Saturday, May 6, 2017

Libraries as a No Hit Zone


Post by Leah Langby

As many of you may remember from a blog post late last year, the LaCrosse Public Library has recently been working with Gunderson Health, a major healthcare provider in their area, to promote public places as No Hit Zones.  I was very intrigued with this idea, and happy to attend a session about it.  Dana Johnson and Dawn Wacek discussed the concept of the No Hit Zone: making it clear that hitting of any kind is not tolerated in the library, and stepping in with assistance before situations escalate to the point of violence.  They talked about the way they have discussed this branding change with library staff and patrons—particularly those who believe that corporal punishment is an effective and important discipline tool.  Pro-tip:  you probably won’t change anyone’s opinion about the merits of corporal punishment in one conversation, but you can make a strong case for having behavior standards for your public space.  Finally, they discussed ways that the No Hit Zone is like The Wakanheza Project, which emphasizes the challenges of parenting in public, and empowers staff to step in to support parents or others in the moment to diffuse situations that may otherwise escalate.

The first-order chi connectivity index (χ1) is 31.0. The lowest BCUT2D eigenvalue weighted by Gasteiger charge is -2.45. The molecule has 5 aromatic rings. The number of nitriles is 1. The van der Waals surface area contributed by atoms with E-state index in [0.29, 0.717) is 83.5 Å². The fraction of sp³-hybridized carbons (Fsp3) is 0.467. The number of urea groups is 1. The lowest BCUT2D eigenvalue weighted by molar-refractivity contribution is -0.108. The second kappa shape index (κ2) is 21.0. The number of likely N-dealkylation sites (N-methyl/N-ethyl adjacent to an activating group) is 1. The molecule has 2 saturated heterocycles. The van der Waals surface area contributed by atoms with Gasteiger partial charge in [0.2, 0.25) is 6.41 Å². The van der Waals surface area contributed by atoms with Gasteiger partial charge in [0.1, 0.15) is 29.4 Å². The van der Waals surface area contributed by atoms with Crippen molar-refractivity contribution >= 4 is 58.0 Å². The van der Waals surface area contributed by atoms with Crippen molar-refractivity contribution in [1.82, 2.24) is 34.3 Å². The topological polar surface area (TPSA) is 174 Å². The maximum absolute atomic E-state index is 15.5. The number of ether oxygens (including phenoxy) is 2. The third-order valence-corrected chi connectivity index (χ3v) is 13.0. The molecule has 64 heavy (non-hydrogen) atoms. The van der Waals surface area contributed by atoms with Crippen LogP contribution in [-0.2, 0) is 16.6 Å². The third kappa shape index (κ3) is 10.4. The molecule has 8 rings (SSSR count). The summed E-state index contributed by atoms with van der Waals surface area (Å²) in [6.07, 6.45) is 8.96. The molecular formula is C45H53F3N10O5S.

There are lots of resources available on the No Hit Zone website.  And if you are intrigued by The Wakanheza Project, contact your library system, because there are probably people in your area who are willing to share resources and ideas about it, based on a train-the-trainer session held five or six years ago.

Check out other WAPL youth program reports from the April 27-28 conference (links will be highlighted when published):
Stop here at the WAPL conference website for all the session handouts and slidedecks.

1 comment:

Kids_First said...
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